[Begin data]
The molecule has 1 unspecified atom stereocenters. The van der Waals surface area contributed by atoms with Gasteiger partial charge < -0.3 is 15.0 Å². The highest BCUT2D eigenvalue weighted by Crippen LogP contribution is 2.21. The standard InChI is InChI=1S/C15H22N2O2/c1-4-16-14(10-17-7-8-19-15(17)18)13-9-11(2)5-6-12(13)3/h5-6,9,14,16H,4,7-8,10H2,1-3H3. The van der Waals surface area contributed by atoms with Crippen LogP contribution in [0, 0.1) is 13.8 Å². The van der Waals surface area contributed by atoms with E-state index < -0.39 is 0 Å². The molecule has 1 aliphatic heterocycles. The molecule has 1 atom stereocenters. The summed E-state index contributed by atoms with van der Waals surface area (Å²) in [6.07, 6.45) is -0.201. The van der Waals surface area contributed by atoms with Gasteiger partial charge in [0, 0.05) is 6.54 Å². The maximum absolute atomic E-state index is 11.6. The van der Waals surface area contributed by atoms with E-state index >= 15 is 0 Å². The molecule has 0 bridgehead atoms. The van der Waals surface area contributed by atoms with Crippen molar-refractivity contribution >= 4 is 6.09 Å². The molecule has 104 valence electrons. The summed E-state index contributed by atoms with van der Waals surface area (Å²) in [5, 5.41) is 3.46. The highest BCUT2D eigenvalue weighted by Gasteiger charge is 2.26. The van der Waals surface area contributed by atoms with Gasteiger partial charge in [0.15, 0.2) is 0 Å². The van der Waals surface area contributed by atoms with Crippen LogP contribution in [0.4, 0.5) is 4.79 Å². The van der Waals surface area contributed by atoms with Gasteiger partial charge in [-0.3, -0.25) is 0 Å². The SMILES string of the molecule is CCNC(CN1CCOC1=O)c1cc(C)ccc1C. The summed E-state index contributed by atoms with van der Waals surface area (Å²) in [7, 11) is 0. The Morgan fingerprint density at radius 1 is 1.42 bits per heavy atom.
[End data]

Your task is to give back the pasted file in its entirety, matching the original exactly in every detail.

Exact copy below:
The molecule has 1 unspecified atom stereocenters. The van der Waals surface area contributed by atoms with Gasteiger partial charge < -0.3 is 15.0 Å². The highest BCUT2D eigenvalue weighted by Crippen LogP contribution is 2.21. The standard InChI is InChI=1S/C15H22N2O2/c1-4-16-14(10-17-7-8-19-15(17)18)13-9-11(2)5-6-12(13)3/h5-6,9,14,16H,4,7-8,10H2,1-3H3. The van der Waals surface area contributed by atoms with Crippen LogP contribution in [0, 0.1) is 13.8 Å². The van der Waals surface area contributed by atoms with E-state index < -0.39 is 0 Å². The molecule has 1 aliphatic heterocycles. The molecule has 1 atom stereocenters. The summed E-state index contributed by atoms with van der Waals surface area (Å²) in [6.07, 6.45) is -0.201. The van der Waals surface area contributed by atoms with Gasteiger partial charge in [0, 0.05) is 6.54 Å². The maximum absolute atomic E-state index is 11.6. The van der Waals surface area contributed by atoms with E-state index >= 15 is 0 Å². The molecule has 0 bridgehead atoms. The van der Waals surface area contributed by atoms with Crippen molar-refractivity contribution >= 4 is 6.09 Å². The molecule has 104 valence electrons. The summed E-state index contributed by atoms with van der Waals surface area (Å²) in [5, 5.41) is 3.46. The highest BCUT2D eigenvalue weighted by Gasteiger charge is 2.26. The van der Waals surface area contributed by atoms with Gasteiger partial charge in [0.15, 0.2) is 0 Å². The van der Waals surface area contributed by atoms with Crippen LogP contribution in [0.4, 0.5) is 4.79 Å². The van der Waals surface area contributed by atoms with Gasteiger partial charge in [-0.3, -0.25) is 0 Å². The SMILES string of the molecule is CCNC(CN1CCOC1=O)c1cc(C)ccc1C. The summed E-state index contributed by atoms with van der Waals surface area (Å²) in [7, 11) is 0. The Morgan fingerprint density at radius 1 is 1.42 bits per heavy atom.